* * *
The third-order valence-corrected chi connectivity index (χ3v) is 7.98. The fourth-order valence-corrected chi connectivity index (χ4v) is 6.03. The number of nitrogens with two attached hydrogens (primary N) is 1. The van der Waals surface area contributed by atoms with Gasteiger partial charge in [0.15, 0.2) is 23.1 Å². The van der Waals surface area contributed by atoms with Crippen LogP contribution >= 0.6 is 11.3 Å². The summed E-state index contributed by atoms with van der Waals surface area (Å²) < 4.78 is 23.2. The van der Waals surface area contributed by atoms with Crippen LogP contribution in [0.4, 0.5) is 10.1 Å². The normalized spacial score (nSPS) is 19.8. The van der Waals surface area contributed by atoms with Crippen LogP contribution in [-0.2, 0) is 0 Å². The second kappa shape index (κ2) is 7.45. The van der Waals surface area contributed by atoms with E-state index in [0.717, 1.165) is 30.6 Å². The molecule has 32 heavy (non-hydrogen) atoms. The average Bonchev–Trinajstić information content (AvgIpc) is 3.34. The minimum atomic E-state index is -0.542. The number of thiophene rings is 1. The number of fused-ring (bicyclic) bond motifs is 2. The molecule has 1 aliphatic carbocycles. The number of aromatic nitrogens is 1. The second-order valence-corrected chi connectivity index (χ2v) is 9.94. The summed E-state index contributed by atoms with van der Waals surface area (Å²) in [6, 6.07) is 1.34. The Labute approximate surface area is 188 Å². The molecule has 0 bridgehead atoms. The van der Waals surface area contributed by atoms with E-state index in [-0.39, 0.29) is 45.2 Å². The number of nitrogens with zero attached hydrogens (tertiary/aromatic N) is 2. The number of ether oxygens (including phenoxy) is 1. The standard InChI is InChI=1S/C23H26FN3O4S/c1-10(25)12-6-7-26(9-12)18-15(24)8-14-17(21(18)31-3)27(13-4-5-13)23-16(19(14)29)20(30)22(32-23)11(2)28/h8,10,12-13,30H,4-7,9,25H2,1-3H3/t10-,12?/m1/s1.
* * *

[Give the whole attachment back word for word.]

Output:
The third-order valence-corrected chi connectivity index (χ3v) is 7.98. The fourth-order valence-corrected chi connectivity index (χ4v) is 6.03. The number of nitrogens with two attached hydrogens (primary N) is 1. The van der Waals surface area contributed by atoms with Gasteiger partial charge in [0.15, 0.2) is 23.1 Å². The van der Waals surface area contributed by atoms with Crippen LogP contribution >= 0.6 is 11.3 Å². The summed E-state index contributed by atoms with van der Waals surface area (Å²) < 4.78 is 23.2. The van der Waals surface area contributed by atoms with Crippen LogP contribution in [0.4, 0.5) is 10.1 Å². The normalized spacial score (nSPS) is 19.8. The van der Waals surface area contributed by atoms with Crippen LogP contribution in [-0.2, 0) is 0 Å². The second kappa shape index (κ2) is 7.45. The van der Waals surface area contributed by atoms with E-state index in [0.717, 1.165) is 30.6 Å². The molecule has 32 heavy (non-hydrogen) atoms. The average Bonchev–Trinajstić information content (AvgIpc) is 3.34. The minimum atomic E-state index is -0.542. The number of thiophene rings is 1. The number of fused-ring (bicyclic) bond motifs is 2. The molecule has 1 aliphatic carbocycles. The number of aromatic nitrogens is 1. The second-order valence-corrected chi connectivity index (χ2v) is 9.94. The summed E-state index contributed by atoms with van der Waals surface area (Å²) in [6, 6.07) is 1.34. The Labute approximate surface area is 188 Å². The molecule has 0 bridgehead atoms. The van der Waals surface area contributed by atoms with E-state index in [-0.39, 0.29) is 45.2 Å². The number of nitrogens with zero attached hydrogens (tertiary/aromatic N) is 2. The number of ether oxygens (including phenoxy) is 1. The standard InChI is InChI=1S/C23H26FN3O4S/c1-10(25)12-6-7-26(9-12)18-15(24)8-14-17(21(18)31-3)27(13-4-5-13)23-16(19(14)29)20(30)22(32-23)11(2)28/h8,10,12-13,30H,4-7,9,25H2,1-3H3/t10-,12?/m1/s1.